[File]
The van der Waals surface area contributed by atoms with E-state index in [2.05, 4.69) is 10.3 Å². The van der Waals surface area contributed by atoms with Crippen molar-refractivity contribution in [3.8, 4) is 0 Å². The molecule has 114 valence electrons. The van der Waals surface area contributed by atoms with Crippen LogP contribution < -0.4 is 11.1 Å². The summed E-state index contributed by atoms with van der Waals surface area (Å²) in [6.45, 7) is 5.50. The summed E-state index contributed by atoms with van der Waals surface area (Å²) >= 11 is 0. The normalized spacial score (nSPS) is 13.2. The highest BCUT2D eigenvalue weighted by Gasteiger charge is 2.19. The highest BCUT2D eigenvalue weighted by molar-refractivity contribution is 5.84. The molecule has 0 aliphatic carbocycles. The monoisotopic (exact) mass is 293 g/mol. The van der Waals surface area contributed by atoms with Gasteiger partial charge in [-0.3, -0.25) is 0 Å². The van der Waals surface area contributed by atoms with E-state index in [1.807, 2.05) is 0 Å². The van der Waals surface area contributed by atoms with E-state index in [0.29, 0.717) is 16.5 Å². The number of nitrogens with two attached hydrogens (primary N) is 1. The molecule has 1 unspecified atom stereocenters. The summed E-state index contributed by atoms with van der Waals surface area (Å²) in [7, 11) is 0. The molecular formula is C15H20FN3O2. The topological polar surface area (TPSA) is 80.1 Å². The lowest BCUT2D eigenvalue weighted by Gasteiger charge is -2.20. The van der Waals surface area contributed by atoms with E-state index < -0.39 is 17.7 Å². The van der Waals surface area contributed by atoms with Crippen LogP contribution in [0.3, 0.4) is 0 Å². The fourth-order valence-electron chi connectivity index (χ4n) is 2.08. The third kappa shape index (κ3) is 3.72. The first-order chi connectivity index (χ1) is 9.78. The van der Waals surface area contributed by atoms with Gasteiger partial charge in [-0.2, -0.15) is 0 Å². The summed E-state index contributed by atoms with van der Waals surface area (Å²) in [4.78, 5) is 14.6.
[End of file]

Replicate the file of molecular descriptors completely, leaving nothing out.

The van der Waals surface area contributed by atoms with E-state index in [2.05, 4.69) is 10.3 Å². The van der Waals surface area contributed by atoms with Crippen molar-refractivity contribution in [3.8, 4) is 0 Å². The molecule has 114 valence electrons. The van der Waals surface area contributed by atoms with Crippen LogP contribution < -0.4 is 11.1 Å². The summed E-state index contributed by atoms with van der Waals surface area (Å²) in [6.45, 7) is 5.50. The summed E-state index contributed by atoms with van der Waals surface area (Å²) >= 11 is 0. The normalized spacial score (nSPS) is 13.2. The highest BCUT2D eigenvalue weighted by Gasteiger charge is 2.19. The highest BCUT2D eigenvalue weighted by molar-refractivity contribution is 5.84. The molecule has 0 aliphatic carbocycles. The monoisotopic (exact) mass is 293 g/mol. The van der Waals surface area contributed by atoms with Gasteiger partial charge in [-0.3, -0.25) is 0 Å². The van der Waals surface area contributed by atoms with E-state index in [1.807, 2.05) is 0 Å². The van der Waals surface area contributed by atoms with E-state index in [0.29, 0.717) is 16.5 Å². The number of nitrogens with two attached hydrogens (primary N) is 1. The molecule has 1 unspecified atom stereocenters. The summed E-state index contributed by atoms with van der Waals surface area (Å²) in [7, 11) is 0. The molecular formula is C15H20FN3O2. The topological polar surface area (TPSA) is 80.1 Å². The lowest BCUT2D eigenvalue weighted by Gasteiger charge is -2.20. The van der Waals surface area contributed by atoms with E-state index < -0.39 is 17.7 Å². The van der Waals surface area contributed by atoms with Crippen LogP contribution in [0.3, 0.4) is 0 Å². The fourth-order valence-electron chi connectivity index (χ4n) is 2.08. The third kappa shape index (κ3) is 3.72. The first-order chi connectivity index (χ1) is 9.78. The van der Waals surface area contributed by atoms with Gasteiger partial charge in [-0.2, -0.15) is 0 Å². The summed E-state index contributed by atoms with van der Waals surface area (Å²) in [4.78, 5) is 14.6.